Days of Infamy

Will this vision of the only time the U.S. was subject to aerial bombardment serve to promote the newfangled SDI fantasy? How could it not? "President" George W. Bush isn't much of a movie fan, but you don't have to be Criswell to predict that he'll have something nice to say about this hollow tubthumper.

Somewhat diagrammatic—and definitely X-rated—Catherine Breillat's long-unreleased first feature, A Real Young Girl, is a philosophical gross-out comedy rudely presented from the perspective of a sullen, sexually curious 14-year-old. A Real Young Girl, which was made over a period of two years in the early '70s (and pointedly set in the months following May 1968), is a hymn of adolescent liberation. "I hate people—they oppress me," schoolgirl Alice (Charlotte Alexandra) muses on the train home for vacation.

Strenuous romance and boisterous bonhomie: Affleck and Hartnett in Pearl Harbor
photo: Andrew Cooper
Strenuous romance and boisterous bonhomie: Affleck and Hartnett in Pearl Harbor


Pearl Harbor
Directed by Michael Bay
Written by Randall Wallace

A Real Young Girl
Written and directed by Catherine Breillat, from her novel The Air Duct
Cinema Village
Opens June 1

Farewell, Home Sweet Home
Written and directed by Otar Iosseliani
June 1 through 7

The visual metaphor for her parents' farmhouse is the sticky ribbon of flypaper over the kitchen table. While Alice and the folks eat in silence, she secretly diddles herself with a spoon—then goes outside to wander aimlessly with her panties down around her ankles. Alice is also something of an intellectual. She pukes on herself and is inspired to write in her diary. Visiting the family chicken coop, she idly crushes an egg in her hand—merging impulse behavior with what Marx once called the "idiocy of rural life."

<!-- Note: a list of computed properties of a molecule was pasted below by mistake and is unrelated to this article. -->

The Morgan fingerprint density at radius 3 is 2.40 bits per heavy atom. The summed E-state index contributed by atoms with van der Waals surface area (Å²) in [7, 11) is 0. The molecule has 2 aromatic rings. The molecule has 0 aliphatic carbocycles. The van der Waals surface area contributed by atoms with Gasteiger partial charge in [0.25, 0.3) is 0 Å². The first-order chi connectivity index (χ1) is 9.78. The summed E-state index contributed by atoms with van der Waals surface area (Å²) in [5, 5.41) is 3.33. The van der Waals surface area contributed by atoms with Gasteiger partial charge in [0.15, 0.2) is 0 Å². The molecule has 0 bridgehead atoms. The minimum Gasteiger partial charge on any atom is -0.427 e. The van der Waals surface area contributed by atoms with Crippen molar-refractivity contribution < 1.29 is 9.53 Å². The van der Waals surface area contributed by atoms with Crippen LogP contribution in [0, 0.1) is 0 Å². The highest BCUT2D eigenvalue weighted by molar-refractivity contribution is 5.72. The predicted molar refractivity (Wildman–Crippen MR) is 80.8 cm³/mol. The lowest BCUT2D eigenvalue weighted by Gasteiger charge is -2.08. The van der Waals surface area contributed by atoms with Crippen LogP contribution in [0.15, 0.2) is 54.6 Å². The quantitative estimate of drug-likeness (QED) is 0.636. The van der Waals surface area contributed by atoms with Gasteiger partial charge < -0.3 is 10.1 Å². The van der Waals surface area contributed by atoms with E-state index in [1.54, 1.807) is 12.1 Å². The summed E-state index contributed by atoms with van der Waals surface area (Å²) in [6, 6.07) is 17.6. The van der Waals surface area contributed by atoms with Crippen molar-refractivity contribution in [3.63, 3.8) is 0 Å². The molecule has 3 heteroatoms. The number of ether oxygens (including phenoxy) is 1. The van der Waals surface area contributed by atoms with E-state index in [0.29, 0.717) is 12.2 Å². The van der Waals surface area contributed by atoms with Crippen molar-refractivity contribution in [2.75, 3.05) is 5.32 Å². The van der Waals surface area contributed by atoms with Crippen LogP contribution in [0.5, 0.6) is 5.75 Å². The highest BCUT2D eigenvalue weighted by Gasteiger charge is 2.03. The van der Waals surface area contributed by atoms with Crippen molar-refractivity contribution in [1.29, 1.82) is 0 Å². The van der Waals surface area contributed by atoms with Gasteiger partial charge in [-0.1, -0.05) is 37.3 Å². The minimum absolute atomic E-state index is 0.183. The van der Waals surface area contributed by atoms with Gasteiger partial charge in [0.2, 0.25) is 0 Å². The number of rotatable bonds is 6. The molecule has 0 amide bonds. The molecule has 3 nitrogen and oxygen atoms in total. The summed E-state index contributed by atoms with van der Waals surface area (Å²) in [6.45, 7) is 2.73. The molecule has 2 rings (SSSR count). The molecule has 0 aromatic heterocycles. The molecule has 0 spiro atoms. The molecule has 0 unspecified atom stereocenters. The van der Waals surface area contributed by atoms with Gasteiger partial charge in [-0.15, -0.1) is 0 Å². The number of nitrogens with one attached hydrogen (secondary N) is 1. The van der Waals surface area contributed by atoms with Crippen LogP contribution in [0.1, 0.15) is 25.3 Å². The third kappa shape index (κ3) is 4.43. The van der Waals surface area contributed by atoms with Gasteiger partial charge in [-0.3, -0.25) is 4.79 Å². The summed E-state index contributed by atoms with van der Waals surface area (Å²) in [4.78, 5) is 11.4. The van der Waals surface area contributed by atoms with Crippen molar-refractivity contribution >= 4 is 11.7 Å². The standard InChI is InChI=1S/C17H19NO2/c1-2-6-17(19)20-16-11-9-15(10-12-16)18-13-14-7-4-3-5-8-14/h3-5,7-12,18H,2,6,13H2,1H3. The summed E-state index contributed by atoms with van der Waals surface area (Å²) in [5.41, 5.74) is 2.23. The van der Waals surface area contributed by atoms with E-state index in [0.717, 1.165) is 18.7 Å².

Overstuffed with wildly tactile (if mainly autoerotic) sexual adventure, A Real Young Girl has an outrageously elemental quality. Breillat can't resist filming a dog carcass decomposing on a dirty beach. Alice spends her days lolling about in a bikini, flirting with her father, and picking wax out of her ears until she finds an object of desire in the person of the hunky hired hand (Fellini Satyricon star Hiram Keller). As fascinated by her bodily functions as she is, the round-faced, ample protagonist might be the subject of R. Crumb's fantasy "Gurl." Alexandra, who subsequently starred in Emmanuelle 3, is necessarily a bit older than the part she plays, but she carries off a demanding role with considerable aplomb—including performing in several spectacular fantasies as infantile as they are sexual.

Reinserted, so to speak, in film history, A Real Young Girl belongs with such mid-'70s post-porn provocations as John Waters's Pink Flamingos and Jean-Luc Godard's Numero Deux. It's a far better introduction to Breillat than her risible hardcore polemic Romance—and particularly timely in that the filmmaker has revisited the scene of adolescent sexuality in her sensational Fat Girl, likely to appear here in the fall.

Farewell, Home Sweet Home, written and directed by Otar Iosseliani, is a movie of mysterious maneuvers, both business and romantic. The ensemble is dispersed; such narrative as exists concerns a family of eccentrics (headed by the filmmaker himself) whose particular "home sweet home" is a stork-haunted chateau on the outskirts of Paris. Rich people want to be ordinary; ordinary people want to be special. No matter how bizarre, the comings and goings feel distanced, mainly for being in middle shot. Iosseliani's droll, elaborately off-handed sight gags amount to a sort of genteel circus. The movie exudes a cheerful energy—laying out a deck of narrative cards, then reshuffling them in the final 10 minutes.

Farewell, Home Sweet Home's weeklong run (a U.S. premiere) inaugurates BAM's second annual series of movies culled from The Village Voice's Film Critics Poll of the year's best and best unreleased films. The latter category includes such must-sees as Chantal Akerman's The Captive, two features by Jia Zhangke (Xiao Wu and Platform), and Aleksei German's scabrous Khrustalyov, My Car!

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